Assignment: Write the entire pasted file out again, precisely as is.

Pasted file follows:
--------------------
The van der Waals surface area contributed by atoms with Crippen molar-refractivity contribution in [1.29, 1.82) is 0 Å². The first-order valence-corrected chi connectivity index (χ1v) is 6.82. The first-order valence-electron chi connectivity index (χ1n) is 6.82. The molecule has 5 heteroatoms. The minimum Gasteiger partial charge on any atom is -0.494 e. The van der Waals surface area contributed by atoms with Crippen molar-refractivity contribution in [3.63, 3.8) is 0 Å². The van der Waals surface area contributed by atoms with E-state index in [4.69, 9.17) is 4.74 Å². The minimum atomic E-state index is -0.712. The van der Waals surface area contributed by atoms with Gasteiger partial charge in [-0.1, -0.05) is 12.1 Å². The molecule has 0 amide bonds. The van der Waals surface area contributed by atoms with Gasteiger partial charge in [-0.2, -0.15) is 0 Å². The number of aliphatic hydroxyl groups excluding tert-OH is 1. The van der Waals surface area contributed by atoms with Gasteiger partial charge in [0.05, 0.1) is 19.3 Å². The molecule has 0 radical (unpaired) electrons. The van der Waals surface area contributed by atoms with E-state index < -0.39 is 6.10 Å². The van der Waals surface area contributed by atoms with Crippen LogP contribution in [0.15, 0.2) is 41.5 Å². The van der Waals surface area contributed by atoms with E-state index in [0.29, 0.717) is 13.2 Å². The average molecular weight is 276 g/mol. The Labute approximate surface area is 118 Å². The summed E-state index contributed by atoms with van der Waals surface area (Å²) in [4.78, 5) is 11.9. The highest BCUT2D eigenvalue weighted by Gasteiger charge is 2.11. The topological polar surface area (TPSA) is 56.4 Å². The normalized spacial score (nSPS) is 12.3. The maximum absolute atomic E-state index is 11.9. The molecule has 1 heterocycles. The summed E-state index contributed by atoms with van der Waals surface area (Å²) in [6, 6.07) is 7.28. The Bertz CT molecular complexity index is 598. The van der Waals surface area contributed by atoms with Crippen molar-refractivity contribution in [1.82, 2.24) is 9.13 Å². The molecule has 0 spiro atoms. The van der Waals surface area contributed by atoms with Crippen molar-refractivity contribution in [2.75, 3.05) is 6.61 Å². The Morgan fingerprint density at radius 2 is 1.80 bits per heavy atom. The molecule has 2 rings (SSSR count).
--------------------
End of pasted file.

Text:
The van der Waals surface area contributed by atoms with Crippen molar-refractivity contribution in [1.29, 1.82) is 0 Å². The first-order valence-corrected chi connectivity index (χ1v) is 6.82. The first-order valence-electron chi connectivity index (χ1n) is 6.82. The molecule has 5 heteroatoms. The minimum Gasteiger partial charge on any atom is -0.494 e. The van der Waals surface area contributed by atoms with Crippen molar-refractivity contribution in [3.63, 3.8) is 0 Å². The van der Waals surface area contributed by atoms with E-state index in [4.69, 9.17) is 4.74 Å². The minimum atomic E-state index is -0.712. The van der Waals surface area contributed by atoms with Gasteiger partial charge in [-0.1, -0.05) is 12.1 Å². The molecule has 0 amide bonds. The van der Waals surface area contributed by atoms with Gasteiger partial charge in [-0.2, -0.15) is 0 Å². The number of aliphatic hydroxyl groups excluding tert-OH is 1. The van der Waals surface area contributed by atoms with Gasteiger partial charge in [0.05, 0.1) is 19.3 Å². The molecule has 0 radical (unpaired) electrons. The van der Waals surface area contributed by atoms with E-state index < -0.39 is 6.10 Å². The van der Waals surface area contributed by atoms with Crippen LogP contribution in [0.15, 0.2) is 41.5 Å². The van der Waals surface area contributed by atoms with E-state index in [0.29, 0.717) is 13.2 Å². The average molecular weight is 276 g/mol. The Labute approximate surface area is 118 Å². The summed E-state index contributed by atoms with van der Waals surface area (Å²) in [4.78, 5) is 11.9. The highest BCUT2D eigenvalue weighted by Gasteiger charge is 2.11. The topological polar surface area (TPSA) is 56.4 Å². The normalized spacial score (nSPS) is 12.3. The maximum absolute atomic E-state index is 11.9. The molecule has 1 heterocycles. The summed E-state index contributed by atoms with van der Waals surface area (Å²) in [6, 6.07) is 7.28. The Bertz CT molecular complexity index is 598. The van der Waals surface area contributed by atoms with Crippen molar-refractivity contribution in [1.82, 2.24) is 9.13 Å². The molecule has 0 spiro atoms. The van der Waals surface area contributed by atoms with Crippen molar-refractivity contribution in [2.75, 3.05) is 6.61 Å². The Morgan fingerprint density at radius 2 is 1.80 bits per heavy atom. The molecule has 2 rings (SSSR count).